неділя, 29 квітня 2012 р.

Lyubov Sirota "Pripyat syndrome"

Literally on the eve Day of memory of Chernobyl tragedy 26 April 2012 in first has appeared the opportunity of the edition of my old fiction – film-story "Pripyat syndrome". The book was issued at support of International public organization "PTRIPAYT.com" and a site of city of Pripyat  Pripyat.com, which I thank very much for the book and for all selfless work on preservation of memory of Chernobyl catastrophe and our Pripyat!.. 

First the first edition of the book was published in Russian, thenin Ukrainian. And in 2013 in English on Amazon.  

And now we have good news about the English version of my book “The Pripyat Syndrome”. The second a bit expanded edition of the book “The Pripyat Syndrome” in English now is at the Amazon. In two formats:

E-book here: https://www.amazon.com/PRIPYAT-SYNDROME-FILM-STORY-ebook/dp/B08WX8D7BY/     

and Paper book here: https://www.amazon.com/dp/B08WYDMZNR/     


English translation by  Natalia Rymina; edited by Birgitta Ingemanson and Paul Brians. 


The short summary:  

In this book telling about the tragic destiny of the young woman – inhabitant of Pripyat, desperately struggling for a life of the son, many of the twists and turns of the first days and the first years of Chernobyl tragedy are displayed vividly and precisely.


So, now again anybody who want to can to have it and to read.


!!! A small fragment from the book "Pripyat syndrome" in English translation by Natalia Ryumina !!! 

A Film Story
Copyright © 2021 by Lyubov Sirota

Comments, wishes, orders: chornobyl.info@gmail.com.
Second edition
ISBN: 9798710522875
Translation by Natalia Ryumina
Editing by Birgitta Ingemanson
Editing by Paul Brians
Illustration by Anton Yukhimenko
Agent: Aleksandr Sirota



The author express their deep gratitude to Natalia Ryumina and Professors Emeritus Washington State University Birgitta Ingemanson and Paul Brians for their selfless work preparing this edition.


It all started as in a movie. The idea to write a long prose work about the Chernobyl disaster occurred to me already in 1990, right after our almost daily two-year struggle to create our film The Threshold (directed by Rollan Sergienko), which managed to penetrate the “iron curtain” of denial and silence around the consequences of this disaster. The film itself was shot in an unbelievably short period of time—just six months. The production was launched in 1988 thanks to the head of the Alexander Dovzhenko Film Studio, the famous director Nikolay Mashchenko.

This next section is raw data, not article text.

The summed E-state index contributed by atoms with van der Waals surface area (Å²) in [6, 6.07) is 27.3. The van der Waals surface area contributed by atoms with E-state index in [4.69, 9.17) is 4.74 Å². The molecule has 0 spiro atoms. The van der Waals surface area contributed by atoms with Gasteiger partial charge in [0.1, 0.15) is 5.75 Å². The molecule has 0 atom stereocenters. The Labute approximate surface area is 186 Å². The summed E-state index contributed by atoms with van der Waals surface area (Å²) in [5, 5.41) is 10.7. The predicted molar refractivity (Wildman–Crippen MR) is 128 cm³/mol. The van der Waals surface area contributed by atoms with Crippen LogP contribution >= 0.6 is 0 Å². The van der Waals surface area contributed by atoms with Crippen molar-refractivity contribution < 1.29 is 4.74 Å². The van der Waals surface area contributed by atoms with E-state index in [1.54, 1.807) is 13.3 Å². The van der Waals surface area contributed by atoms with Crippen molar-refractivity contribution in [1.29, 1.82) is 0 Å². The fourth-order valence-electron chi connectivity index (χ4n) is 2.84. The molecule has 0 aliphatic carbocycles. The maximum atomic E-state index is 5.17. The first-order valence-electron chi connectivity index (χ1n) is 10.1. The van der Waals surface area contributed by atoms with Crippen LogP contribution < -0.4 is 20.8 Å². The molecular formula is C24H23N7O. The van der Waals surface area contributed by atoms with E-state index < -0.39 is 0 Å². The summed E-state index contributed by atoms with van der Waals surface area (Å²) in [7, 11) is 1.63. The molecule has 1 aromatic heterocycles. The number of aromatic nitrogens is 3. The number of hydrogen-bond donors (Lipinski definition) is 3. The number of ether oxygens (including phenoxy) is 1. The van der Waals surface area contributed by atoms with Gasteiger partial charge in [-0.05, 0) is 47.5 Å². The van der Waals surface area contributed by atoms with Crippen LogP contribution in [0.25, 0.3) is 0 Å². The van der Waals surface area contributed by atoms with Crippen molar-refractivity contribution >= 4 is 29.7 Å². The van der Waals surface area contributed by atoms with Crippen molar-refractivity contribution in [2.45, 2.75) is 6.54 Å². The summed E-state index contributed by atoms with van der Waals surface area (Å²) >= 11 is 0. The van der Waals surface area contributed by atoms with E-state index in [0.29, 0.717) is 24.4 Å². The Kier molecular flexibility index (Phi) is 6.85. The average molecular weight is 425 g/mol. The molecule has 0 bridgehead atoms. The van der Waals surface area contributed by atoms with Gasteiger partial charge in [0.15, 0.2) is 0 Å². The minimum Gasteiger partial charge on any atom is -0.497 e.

This was when all that I had seen, heard, and lived through—the whole four years of my post-Chernobyl experience which for a long time had not entered into my poetry—started to make its way onto the pages of my future novel, The Pripyat Syndrome. 

Somehow perceiving what was going on, Nikolay Pavlovich suggested at about the same time that I write a film script about the Chernobyl tragedy, and he even gave it a name: How Can I Save You, Son? But since the film studio was experiencing a deep financial crisis in those difficult years of perestroika, work on this movie, which was supposed to be in two parts, then was reduced to a single episode, and finally was frozen. 

Nevertheless, that particular project influenced the writing and the style of the novel, like а film story, which I am now offering for your attention, my dear Reader! 

Lyubov Sirota  



This novel is dedicated to my fellow countrymen, the people of Pripyat, and to everyone who has been affected by Chernobyl’s sinister shadow. Although based on real events, it cannot be classified as a documentary, for its characters are all composites. 


A tiny far-away star is pulsating in the dense purple sky. As it grows, it first transforms itself into a bright whirling star, then into a huge multi-colored sphere which rapidly approaches, trailing behind a long, luminous train… Then suddenly—a blinding flash... The whole sky is illuminated by a red and yellow glow, which shivers feverishly and, it turns out, has escaped from the core of the exploded reactor No. 4. The enormous ventilation pipe of the 3rd and 4th blocks of the V. I. Lenin Chernobyl Nuclear Power Station is red-hot. 

Irina suddenly wakes up.  The intolerable pain that has become habitual over the last couple of years seems to be tearing her head apart and filling every cell of her being with boiling lead. Such bad timing! Just as she is about to go and pick up her son—and there are still so many things to do before that! With her disobedient hand she reaches out for the medicine on the bedside table. She takes a painkiller, chews it and tries to reach the glass of water, but instead she knocks the glass onto the floor. The water spills over the carpet and onto the letters lying there. 

Irina flinches with pain and bitterness. She squeezes her head between her hands, making her short hair look even more disheveled, and sits up slowly. She takes some valerian drops, picks up the soaked letters from the floor and puts them on the bedside table. She sits on her bed for a while, then struggles to stand up. She cautiously walks towards the bathroom, moaning in pain, still gripping her head with her hands.